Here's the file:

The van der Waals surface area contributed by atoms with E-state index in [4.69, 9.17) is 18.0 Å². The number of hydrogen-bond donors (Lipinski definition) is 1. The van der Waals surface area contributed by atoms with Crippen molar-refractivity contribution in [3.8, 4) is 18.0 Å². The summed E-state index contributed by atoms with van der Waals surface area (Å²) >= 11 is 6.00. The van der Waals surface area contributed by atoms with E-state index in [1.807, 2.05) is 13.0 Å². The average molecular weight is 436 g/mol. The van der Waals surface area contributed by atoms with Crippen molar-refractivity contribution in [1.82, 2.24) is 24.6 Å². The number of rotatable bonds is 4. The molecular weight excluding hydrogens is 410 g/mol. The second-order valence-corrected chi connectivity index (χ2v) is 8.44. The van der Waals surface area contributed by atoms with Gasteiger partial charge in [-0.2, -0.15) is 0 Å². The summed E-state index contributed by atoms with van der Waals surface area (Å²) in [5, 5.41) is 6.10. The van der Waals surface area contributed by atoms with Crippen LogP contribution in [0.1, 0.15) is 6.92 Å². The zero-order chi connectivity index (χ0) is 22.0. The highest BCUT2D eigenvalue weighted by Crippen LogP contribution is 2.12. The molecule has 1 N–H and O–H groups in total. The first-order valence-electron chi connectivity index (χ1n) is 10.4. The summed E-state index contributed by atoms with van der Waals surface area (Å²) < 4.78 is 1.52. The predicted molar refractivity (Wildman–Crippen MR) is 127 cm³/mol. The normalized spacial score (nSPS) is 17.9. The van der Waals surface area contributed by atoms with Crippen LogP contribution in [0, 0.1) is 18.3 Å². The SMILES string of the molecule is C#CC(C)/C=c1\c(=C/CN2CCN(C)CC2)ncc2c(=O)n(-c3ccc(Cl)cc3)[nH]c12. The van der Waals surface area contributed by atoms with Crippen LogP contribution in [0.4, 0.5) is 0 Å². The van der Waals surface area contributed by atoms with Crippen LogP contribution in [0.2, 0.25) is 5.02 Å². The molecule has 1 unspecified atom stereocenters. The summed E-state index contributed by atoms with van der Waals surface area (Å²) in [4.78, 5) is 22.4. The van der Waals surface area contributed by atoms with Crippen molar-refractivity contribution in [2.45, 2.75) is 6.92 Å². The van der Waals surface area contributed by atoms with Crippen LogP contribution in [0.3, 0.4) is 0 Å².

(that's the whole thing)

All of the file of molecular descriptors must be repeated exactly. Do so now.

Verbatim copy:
The van der Waals surface area contributed by atoms with E-state index in [4.69, 9.17) is 18.0 Å². The number of hydrogen-bond donors (Lipinski definition) is 1. The van der Waals surface area contributed by atoms with Crippen molar-refractivity contribution in [3.8, 4) is 18.0 Å². The summed E-state index contributed by atoms with van der Waals surface area (Å²) >= 11 is 6.00. The van der Waals surface area contributed by atoms with E-state index in [1.807, 2.05) is 13.0 Å². The average molecular weight is 436 g/mol. The van der Waals surface area contributed by atoms with Crippen molar-refractivity contribution in [1.82, 2.24) is 24.6 Å². The number of rotatable bonds is 4. The molecular weight excluding hydrogens is 410 g/mol. The second-order valence-corrected chi connectivity index (χ2v) is 8.44. The van der Waals surface area contributed by atoms with Gasteiger partial charge in [-0.2, -0.15) is 0 Å². The summed E-state index contributed by atoms with van der Waals surface area (Å²) in [5, 5.41) is 6.10. The van der Waals surface area contributed by atoms with Crippen LogP contribution in [0.1, 0.15) is 6.92 Å². The zero-order chi connectivity index (χ0) is 22.0. The highest BCUT2D eigenvalue weighted by Crippen LogP contribution is 2.12. The molecule has 1 N–H and O–H groups in total. The first-order valence-electron chi connectivity index (χ1n) is 10.4. The summed E-state index contributed by atoms with van der Waals surface area (Å²) < 4.78 is 1.52. The predicted molar refractivity (Wildman–Crippen MR) is 127 cm³/mol. The normalized spacial score (nSPS) is 17.9. The van der Waals surface area contributed by atoms with Crippen LogP contribution in [0, 0.1) is 18.3 Å². The SMILES string of the molecule is C#CC(C)/C=c1\c(=C/CN2CCN(C)CC2)ncc2c(=O)n(-c3ccc(Cl)cc3)[nH]c12. The van der Waals surface area contributed by atoms with Crippen LogP contribution in [0.4, 0.5) is 0 Å². The van der Waals surface area contributed by atoms with Crippen LogP contribution in [0.2, 0.25) is 5.02 Å². The molecule has 1 unspecified atom stereocenters. The summed E-state index contributed by atoms with van der Waals surface area (Å²) in [4.78, 5) is 22.4. The van der Waals surface area contributed by atoms with Crippen molar-refractivity contribution in [2.45, 2.75) is 6.92 Å². The van der Waals surface area contributed by atoms with Crippen LogP contribution in [0.3, 0.4) is 0 Å².